Our scientific investigators appear frequently to recognise the tricks that the fancy or the imagination sometimes plays with men's organs of sense. Again and again they tell us that the hallucinations experienced were probably purely

subjective,' baving no cause in anything external to the percipients themselves. The collectivity' of some of the hallucinations and the returns to the Census have, however, convinced them that the explanation is insufficient. We much regret that space forbids our giving a specimen or two of these collective hallucinations. They are much more rare than single hallucinations; but the committee think that they do occur. We doubt whether, with most men, these anecdotes would carry more weight than the cases already quoted.

A question that always presents itself to the mind of our committee is, whether the particular hallucination has been caused by 'telepathy,' i.e. by the transference to the mind of the percipient of a thought actually existing in some other mind.

It is impossible at the end of an article to do full justice to the theories expounded and the evidence collected on this subject by Mr. Myers, the late Mr. Gurney, and Mr. Podmore. Tricks with packs of cards, the guessing of correct numbers, the drawing by one man of diagrams imagined by other men, and supposed not to be communicated to him-performances of this kind depend for their interest upon the implicit confidence placed in the performers. With the best intentions we are unable to give full faith to the doings of a Miss A. or Miss B., even under the closest scrutiny of Messrs. D. E., and F. With members of the Committee of the Psychical Research Society the case is different. They are striving conscientiously after truth. Still there comes to our remembrance that fatal depreciation of a mind on the spot,' as if

a mind in that condition was hardly worthy of searching into these high matters. We reflect upon the appari* tions' of the Psychical Research Society, and we are

almost driven to the conclusion that its committee may be imposed upon. Sometimes, on the other hand, the tale, instead of being too marvellous, is too commonplace. For instance, some thirteen years ago Miss D. set fire accidentally to her curtains. Next morning, on visiting her friend Miss X. (one of the most distinguished percipients of Mr. Podmore's book), she found that Miss x. the previous evening had smelt a strong smell of fire. It was the transference from Miss X. to Miss D. of the former's desire that she should return to her room that led to the discovery of the fire in time to extinguish the flames. The order of events was as follows:--Miss D. unknowingly sets fire to her curtains and leaves the room. Miss X., in another place altogether, smells fire. Telepath-Miss X. to Miss D. Consequent return of Miss D. to her room, but for which the whole place would have been in flames. This is duly recorded in the contents of the chapter on Transference of Ideas and Emotions as “transference of smell.' The case is quoted from vol. vi. of Proceedings;' and yet these number only ten volumes now!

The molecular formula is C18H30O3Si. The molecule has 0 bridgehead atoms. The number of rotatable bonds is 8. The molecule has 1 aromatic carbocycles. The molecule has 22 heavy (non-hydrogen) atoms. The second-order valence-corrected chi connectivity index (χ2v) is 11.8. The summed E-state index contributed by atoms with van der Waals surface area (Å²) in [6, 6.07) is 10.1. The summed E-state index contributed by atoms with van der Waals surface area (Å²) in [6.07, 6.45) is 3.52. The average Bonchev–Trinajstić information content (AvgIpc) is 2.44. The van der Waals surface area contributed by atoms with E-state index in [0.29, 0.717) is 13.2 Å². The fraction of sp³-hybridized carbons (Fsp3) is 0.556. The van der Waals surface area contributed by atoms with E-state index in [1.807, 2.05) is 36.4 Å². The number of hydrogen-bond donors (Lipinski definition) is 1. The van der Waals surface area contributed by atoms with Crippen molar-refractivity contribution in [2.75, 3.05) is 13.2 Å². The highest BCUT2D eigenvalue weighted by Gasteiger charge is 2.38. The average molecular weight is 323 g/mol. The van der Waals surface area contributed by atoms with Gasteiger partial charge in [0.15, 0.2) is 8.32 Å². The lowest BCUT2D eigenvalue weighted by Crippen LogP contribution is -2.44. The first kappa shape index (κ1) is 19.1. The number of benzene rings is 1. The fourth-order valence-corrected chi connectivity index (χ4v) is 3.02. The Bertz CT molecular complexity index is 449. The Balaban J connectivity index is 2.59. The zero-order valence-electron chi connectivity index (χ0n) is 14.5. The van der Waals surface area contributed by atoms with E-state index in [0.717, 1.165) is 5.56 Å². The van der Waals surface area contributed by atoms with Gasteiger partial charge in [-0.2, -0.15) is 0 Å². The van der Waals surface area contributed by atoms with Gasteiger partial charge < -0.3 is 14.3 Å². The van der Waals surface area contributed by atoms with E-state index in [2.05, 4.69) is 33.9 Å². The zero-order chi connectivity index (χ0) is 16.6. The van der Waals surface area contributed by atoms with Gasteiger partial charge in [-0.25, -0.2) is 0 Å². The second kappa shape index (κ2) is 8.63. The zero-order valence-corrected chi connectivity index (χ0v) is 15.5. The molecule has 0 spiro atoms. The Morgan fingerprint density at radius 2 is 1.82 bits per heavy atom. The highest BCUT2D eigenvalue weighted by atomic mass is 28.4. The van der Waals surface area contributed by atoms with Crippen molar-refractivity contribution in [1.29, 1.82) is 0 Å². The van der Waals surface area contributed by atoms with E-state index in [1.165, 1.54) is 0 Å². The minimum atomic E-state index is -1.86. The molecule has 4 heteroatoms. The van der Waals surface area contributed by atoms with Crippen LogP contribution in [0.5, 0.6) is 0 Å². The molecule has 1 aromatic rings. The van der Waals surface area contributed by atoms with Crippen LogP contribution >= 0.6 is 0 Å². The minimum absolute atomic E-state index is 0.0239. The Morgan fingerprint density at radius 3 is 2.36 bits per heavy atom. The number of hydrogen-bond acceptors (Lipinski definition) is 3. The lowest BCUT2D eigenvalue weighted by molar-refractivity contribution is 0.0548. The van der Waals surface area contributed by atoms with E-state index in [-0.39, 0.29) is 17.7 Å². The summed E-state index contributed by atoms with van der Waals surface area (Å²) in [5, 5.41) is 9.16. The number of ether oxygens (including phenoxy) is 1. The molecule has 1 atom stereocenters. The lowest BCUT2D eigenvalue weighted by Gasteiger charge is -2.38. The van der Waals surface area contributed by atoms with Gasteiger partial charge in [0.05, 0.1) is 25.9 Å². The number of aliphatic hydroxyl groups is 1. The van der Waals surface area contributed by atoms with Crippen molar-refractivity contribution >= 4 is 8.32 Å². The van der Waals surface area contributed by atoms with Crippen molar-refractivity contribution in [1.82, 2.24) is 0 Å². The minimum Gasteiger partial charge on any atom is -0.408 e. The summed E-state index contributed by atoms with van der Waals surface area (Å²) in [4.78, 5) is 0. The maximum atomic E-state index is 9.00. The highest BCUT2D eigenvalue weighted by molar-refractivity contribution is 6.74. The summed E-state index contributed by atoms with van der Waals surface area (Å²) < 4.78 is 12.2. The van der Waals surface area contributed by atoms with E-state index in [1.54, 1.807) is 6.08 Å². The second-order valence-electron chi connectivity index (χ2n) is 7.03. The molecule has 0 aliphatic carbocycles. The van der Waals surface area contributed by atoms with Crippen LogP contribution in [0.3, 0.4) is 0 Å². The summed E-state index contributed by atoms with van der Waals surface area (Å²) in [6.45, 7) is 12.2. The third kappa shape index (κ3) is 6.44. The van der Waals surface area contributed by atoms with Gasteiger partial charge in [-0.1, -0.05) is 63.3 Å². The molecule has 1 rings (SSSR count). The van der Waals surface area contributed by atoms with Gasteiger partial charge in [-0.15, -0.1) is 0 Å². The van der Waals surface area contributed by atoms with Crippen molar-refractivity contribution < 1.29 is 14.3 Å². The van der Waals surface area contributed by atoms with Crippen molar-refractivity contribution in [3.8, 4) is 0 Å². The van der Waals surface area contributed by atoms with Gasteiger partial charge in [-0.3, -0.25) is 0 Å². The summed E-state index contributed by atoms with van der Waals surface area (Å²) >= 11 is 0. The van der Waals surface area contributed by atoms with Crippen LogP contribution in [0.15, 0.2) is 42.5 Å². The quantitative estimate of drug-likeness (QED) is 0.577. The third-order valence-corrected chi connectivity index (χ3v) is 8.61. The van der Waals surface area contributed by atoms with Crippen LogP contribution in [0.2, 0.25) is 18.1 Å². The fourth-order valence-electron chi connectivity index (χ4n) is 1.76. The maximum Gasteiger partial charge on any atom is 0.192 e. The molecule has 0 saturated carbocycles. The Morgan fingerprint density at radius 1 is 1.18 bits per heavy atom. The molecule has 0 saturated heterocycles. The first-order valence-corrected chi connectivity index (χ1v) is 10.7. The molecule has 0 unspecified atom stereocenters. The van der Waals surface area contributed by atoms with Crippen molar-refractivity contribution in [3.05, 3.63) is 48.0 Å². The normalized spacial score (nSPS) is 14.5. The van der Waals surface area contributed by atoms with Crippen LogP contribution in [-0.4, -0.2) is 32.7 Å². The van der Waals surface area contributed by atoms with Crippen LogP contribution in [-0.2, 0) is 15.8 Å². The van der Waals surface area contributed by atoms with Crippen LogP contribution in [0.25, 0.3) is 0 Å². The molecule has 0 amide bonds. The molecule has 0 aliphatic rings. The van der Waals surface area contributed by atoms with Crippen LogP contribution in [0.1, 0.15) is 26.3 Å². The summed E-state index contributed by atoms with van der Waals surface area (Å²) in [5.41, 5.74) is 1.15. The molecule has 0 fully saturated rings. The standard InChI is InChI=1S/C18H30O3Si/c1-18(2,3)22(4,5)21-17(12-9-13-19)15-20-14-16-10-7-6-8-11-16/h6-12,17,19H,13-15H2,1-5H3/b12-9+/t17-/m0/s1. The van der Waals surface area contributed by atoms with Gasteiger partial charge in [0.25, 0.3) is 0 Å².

The credibility of telepathy, however, is not our principal subject here, any more than it is that of vol. x. of the Proceedings;' and we do not understand how apparitions such as we have been considering can be explained upon that theory. It must be remembered in this connexion that apparitions of animals, though not so common as those of human beings, are not very rare. Of the twentyfive cases included in the Census no fewer than thirteen were of cats. Mrs. Gordon Jones* hail the strongest aversion to cats,' and had ordered her groom to drown a cat which she had been obliged for a time to keep on the premises on account of mice. This was done, and Mrs. Jones knew it. That very evening the door opened, and in walked the cat into the very presence of Mrs. Jones :

• It was the same cat, but apparently much thinner, and dripping with water-only the expression of the face was changed-the eyes were quite human, and haunted me afterwards ; they looked so sad and pathetic.' . . . Ultimately, the cat began to fade, and I saw nothing more of it.'

It is hard upon the cat not to have been classified with

* Vol. x. p. 127.